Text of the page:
Drivers suspected of DUI will generally be told to perform various Field Sobriety Tests so that officers can get an idea of the suspect's apparent level of intoxication. One such test is the Finger-to-Nose Test.Like other Field Sobriety Tests, the Finger-to-Nose Test is designed to be failed.
The officer uses your "failing" performance on a Field Sobriety Test to create probable cause for your arrest on a DUI Charge and to create evidence that he can use in court against you. But a skilled Chicago DUI Defense Lawyer can effectively challenge the results of your Finger-to-Nose Test in court.
You should know that the Finger-to-Nose Test, while commonly relied on by arresting officers, is NOT one of three Field Sobriety Tests that has been standardized for use in sobriety testing by the U.S. NHTSA (National Highway Traffic Safety Administration). When the arresting officer testifies about your "failing" performance on the Finger-to-Nose Test, your experienced Illinois DUI Attorney could attack the validity of the test and get the officer to admit that the test has NOT been validated for sobriety testing by the NHTSA.
Under NHTSA guidelines for the three validated Field Sobriety Tests, critical factors in determining whether your test performance indicates your intoxication level include whether the test was correctly and consistently administered and explained in accordance with NHTSA guidelines.
Since the Finger-to-Nose Test has NOT been validated by the NHTSA and there are no standardized guidelines for administering the test and evaluating its results, your Chicago DUI Defense Lawyer could create reasonable doubt about your guilt on the DUI Charge. Your lawyer could point out that a valid context for determining whether your test results accurately reflect your alleged intoxication level is nonexistent.
Illinois DUI Attorneys are familiar with the general procedure officers typically use to administer the Finger-to-Nose Test. But since this test is not one of the three Field Sobriety Tests validated by the NHTSA, the actual test procedures and instructions could vary slightly from officer to officer and from test to test. Chicago DUI Defense Lawyers with experience realize that this inconsistency in test administration undermines the potential accuracy of the test results in determining a suspect's intoxication level.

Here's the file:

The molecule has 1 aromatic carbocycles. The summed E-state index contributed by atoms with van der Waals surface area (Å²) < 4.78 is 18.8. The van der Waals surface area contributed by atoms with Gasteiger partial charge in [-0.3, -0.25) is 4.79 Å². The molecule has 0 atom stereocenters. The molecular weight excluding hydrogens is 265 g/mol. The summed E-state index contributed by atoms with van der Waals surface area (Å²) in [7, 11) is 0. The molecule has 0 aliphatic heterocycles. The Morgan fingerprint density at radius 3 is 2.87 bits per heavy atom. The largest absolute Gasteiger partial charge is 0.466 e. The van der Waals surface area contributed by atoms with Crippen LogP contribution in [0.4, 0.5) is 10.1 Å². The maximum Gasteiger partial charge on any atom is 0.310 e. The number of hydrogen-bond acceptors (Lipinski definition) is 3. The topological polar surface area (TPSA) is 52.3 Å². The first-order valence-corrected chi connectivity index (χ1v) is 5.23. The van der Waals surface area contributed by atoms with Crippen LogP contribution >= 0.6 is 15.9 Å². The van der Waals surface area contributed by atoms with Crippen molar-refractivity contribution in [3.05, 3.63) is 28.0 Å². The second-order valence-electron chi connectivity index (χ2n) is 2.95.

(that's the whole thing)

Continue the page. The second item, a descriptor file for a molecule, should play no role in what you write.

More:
Typically, an officer administering the Finger-to-Nose Test will instruct the suspect to tip the head back with the eyes closed and then touch the left and right index fingers to the nose at random. The officer will watch for several indicators that he believes help him determine whether or not you're intoxicated. The officer looks for an inability to follow the instructions, a lack of depth perception, swaying on your feet, muscle tremors or muscle tightening, and an inability to touch the finger directly to the tip of your nose.
The Finger-to-Nose Test has no objective or validated scoring system. Your test results are entirely based on the officer's subjective opinion of your performance. This lack of accepted, objective criteria for scoring your test performance provides a valid basis for your Chicago DUI Defense Lawyer to challenge the "evidence" of your Finger-to-Nose Test results in court. The subjective Finger-to-Nose Test results carry less weight as evidence in court than the results of the Field Sobriety Tests standardized by the NHTSA.
The test is designed for you to fail. Your Illinois DUI Attorney can help the jury understand just why you "failed" your test. The conditions of your testing are usually stressful, even frightening.Your test might be conducted by the side of a heavily trafficked highway or roadway in close proximity to fast-moving traffic that could easily run you down.